What draws me back to Ireland over and over again? There’s the stunning physical beauty. But what makes a beautiful place so special? For me, it’s the people: their intellect, passion, warmth and wit. There’s no better place to find this than in an Irish pub and in the new film The Irish Pub directed by Alex Fegan.
Fegan’s film is an ode to traditional Irish pubs and the people who run these establishments that have often been in their families for generations. The documentary film is now playing in theatres and at film festivals. A limited quantity of DVDs are available by request by sending an email to firstname.lastname@example.org.
It is difficult to fully appreciate or understand Ireland without experiencing pub culture. Anyone who has spent any time in Ireland knows there is much more to a pub than a place in which to have a drink. In some instances, the pub serves multiple purposes: grocery store, general store, hardware store, petrol station and, believe it or not, as undertaker.
The film also explains the significant role played by snugs in traditional Irish pubs. “These snugs in the olden times were used for ladies, to drink in, and as well as matchmaking,” says J. Curran publican in Dingle, County Kerry. “In every pub in Dingle, I’d say there are old marriage arrangements wrote down in every pub.”
Marriages weren’t the only arrangements made in snugs. “Here, it’s always been an important place for horse trading,” according to the publican at McCarthys in Fethard, County Tipperary.
“People would love to come in and have a conversation about some serious matter and just close the little shutters off and have it,” says one of two sisters who own Brennan’s in Bundoran, County Donegal.
The Irish Pub takes you back to a time before radios, TVs, cell phones and social media; when friends, neighbors and even strangers created fellowship face to face and entertained themselves by telling stories, playing music or partaking in a bit of slagging, Ireland’s national pastime. In much of Ireland, the pub is still the “community living room,” a place to connect with family and friends, to find out what’s going on and to have a bit of craic.
“I like to come out and meet people and my neighbors and that and have a chat,” says a patron at O’Shea in Borris, County Carlow, “I don’t come for the drink really, I’d have a drink but it’s for the chat I’d come.”
For an elderly gentleman who frequents E. Butterfield in Ballitore, Co. Kildare, the pub is his lifeline. “Ah for only it I’d have nowhere to go because of my health, can’t get around much anywhere,” he says as he nurses a pint of Guinness. “It’s terribly important to me because I’d come down here and have a chat a few nights a week and have a drink, and very important to me because I’m not interested in television.” If it weren’t for the pub, he would be “sitting at home looking at the wall.”
“Your customer is your friend,” explains the Leonard’s Stores publican in Lahardane, County Mayo. “Your customer is, he’s your family basically, and you get to know every one of them.”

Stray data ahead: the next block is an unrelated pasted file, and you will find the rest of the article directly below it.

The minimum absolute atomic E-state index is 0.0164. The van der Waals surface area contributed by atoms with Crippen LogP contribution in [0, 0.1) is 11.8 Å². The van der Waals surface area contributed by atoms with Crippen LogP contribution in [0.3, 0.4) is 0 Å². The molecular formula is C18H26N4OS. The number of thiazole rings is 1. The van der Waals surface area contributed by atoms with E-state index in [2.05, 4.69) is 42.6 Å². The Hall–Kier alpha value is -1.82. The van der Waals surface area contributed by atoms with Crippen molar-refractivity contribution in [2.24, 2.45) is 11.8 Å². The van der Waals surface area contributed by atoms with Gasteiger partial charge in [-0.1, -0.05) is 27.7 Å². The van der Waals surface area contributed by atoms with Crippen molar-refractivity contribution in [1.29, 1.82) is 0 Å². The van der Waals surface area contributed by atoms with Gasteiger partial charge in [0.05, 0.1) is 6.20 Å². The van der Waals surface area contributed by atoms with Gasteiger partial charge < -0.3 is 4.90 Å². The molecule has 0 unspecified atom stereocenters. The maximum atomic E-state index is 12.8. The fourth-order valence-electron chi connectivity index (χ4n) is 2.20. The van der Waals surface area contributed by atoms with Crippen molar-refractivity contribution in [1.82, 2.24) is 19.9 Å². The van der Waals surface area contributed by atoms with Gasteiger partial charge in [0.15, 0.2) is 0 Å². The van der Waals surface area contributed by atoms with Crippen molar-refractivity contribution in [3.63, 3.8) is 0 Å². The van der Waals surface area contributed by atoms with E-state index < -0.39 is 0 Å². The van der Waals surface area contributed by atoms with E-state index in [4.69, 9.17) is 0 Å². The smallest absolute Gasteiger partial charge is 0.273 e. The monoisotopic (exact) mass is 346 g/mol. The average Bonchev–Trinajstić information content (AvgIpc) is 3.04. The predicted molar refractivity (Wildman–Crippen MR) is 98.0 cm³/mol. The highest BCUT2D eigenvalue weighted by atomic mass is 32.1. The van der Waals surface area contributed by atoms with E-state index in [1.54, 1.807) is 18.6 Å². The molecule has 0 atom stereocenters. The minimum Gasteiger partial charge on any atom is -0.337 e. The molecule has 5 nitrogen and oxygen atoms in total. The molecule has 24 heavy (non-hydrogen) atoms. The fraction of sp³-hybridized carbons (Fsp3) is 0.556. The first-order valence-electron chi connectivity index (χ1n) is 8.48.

The pub can also provide a welcome venue for traditional Irish music, and a place where generations mix and Irish culture and history are passed down from generation to generation. It’s where intense debates take place. Some topics, such as politics, religion and controversial local issues, deemed out of bounds in some settings, are more than fair game in a pub. It is often a museum where history is honored and preserved.
“There’s a lot of stuff here that was collected over the years for the future generations to see what life was like,” says the M. Funican Bar owner in Ballylongford, County Kerry. “It’s just the character and just a memory of the people who went before us just to keep the continuity.”
Director Fegan takes a minimalist approach to filmmaking. There are no dramatic plot twists. The soundtrack is used sparingly, usually consisting of one or two instruments, mostly clarinet, evoking nostalgic longing. In keeping with Fegan’s less-is-more style, the pubs are identified in captions by name and place, but none of the people are. There isn’t any narration. Instead, Fegan wisely lets the publicans and patrons do all the talking.
Except for a few shots of traditional Irish music seisiúns, there are few crowded bar scenes. When the pub is packed, it’s filled with talented musicians, not rowdy drinkers. There is little noise. Most scenes include one or two people, at most three or four, engaged in conversation or a song. No neon lights, no bells and whistles. After all, isn’t that what a good pub and drink are all about?
Make no mistake. It’s not that the film lacks sophistication. On the contrary, it is Fegan’s seemingly simplistic approach that makes The Irish Pub such a great piece of filmmaking. It’s a lot harder to pull off than it looks. Fegan has found good raw ingredients. The publicans and patrons he interviewed are terrific storytellers. The pubs are filled with historical memorabilia and lots of kitsch providing engaging visuals. Add to that fine editing and the result is an exquisite film that entertains while teaching us a thing or two about an institution that has long been an integral part of Irish society.
Fegan has crafted a lovely film that makes you laugh and reminds you why you love Ireland so much and want to return so often.
For more information about The Irish Pub, visit IrishPubFilm.com